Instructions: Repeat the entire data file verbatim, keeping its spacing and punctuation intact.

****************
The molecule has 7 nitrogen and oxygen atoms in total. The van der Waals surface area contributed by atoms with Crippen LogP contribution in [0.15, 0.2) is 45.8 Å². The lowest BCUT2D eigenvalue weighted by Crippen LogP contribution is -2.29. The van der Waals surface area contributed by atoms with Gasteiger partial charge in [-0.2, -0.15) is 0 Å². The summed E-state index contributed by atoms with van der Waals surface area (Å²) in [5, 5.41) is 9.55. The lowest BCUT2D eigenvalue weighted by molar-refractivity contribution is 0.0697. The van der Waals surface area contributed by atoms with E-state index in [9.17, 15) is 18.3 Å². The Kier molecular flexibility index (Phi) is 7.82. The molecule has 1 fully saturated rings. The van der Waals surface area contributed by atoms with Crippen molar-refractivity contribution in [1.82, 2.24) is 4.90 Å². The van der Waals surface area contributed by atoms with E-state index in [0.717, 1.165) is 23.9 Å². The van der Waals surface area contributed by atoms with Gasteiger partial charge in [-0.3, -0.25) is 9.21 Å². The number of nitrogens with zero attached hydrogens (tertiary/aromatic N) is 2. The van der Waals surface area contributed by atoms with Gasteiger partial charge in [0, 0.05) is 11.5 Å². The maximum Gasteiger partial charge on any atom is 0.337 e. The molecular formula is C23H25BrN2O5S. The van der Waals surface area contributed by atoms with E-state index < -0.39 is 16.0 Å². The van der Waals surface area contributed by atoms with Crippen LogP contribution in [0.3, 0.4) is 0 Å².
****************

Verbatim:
The molecule has 7 nitrogen and oxygen atoms in total. The van der Waals surface area contributed by atoms with Crippen LogP contribution in [0.15, 0.2) is 45.8 Å². The lowest BCUT2D eigenvalue weighted by Crippen LogP contribution is -2.29. The van der Waals surface area contributed by atoms with Gasteiger partial charge in [-0.2, -0.15) is 0 Å². The summed E-state index contributed by atoms with van der Waals surface area (Å²) in [5, 5.41) is 9.55. The lowest BCUT2D eigenvalue weighted by molar-refractivity contribution is 0.0697. The van der Waals surface area contributed by atoms with E-state index in [9.17, 15) is 18.3 Å². The Kier molecular flexibility index (Phi) is 7.82. The molecule has 1 fully saturated rings. The van der Waals surface area contributed by atoms with Crippen molar-refractivity contribution in [1.82, 2.24) is 4.90 Å². The van der Waals surface area contributed by atoms with E-state index in [0.717, 1.165) is 23.9 Å². The van der Waals surface area contributed by atoms with Gasteiger partial charge in [-0.3, -0.25) is 9.21 Å². The number of nitrogens with zero attached hydrogens (tertiary/aromatic N) is 2. The van der Waals surface area contributed by atoms with Gasteiger partial charge in [0, 0.05) is 11.5 Å². The maximum Gasteiger partial charge on any atom is 0.337 e. The molecular formula is C23H25BrN2O5S. The van der Waals surface area contributed by atoms with E-state index < -0.39 is 16.0 Å². The van der Waals surface area contributed by atoms with Crippen LogP contribution in [0.3, 0.4) is 0 Å².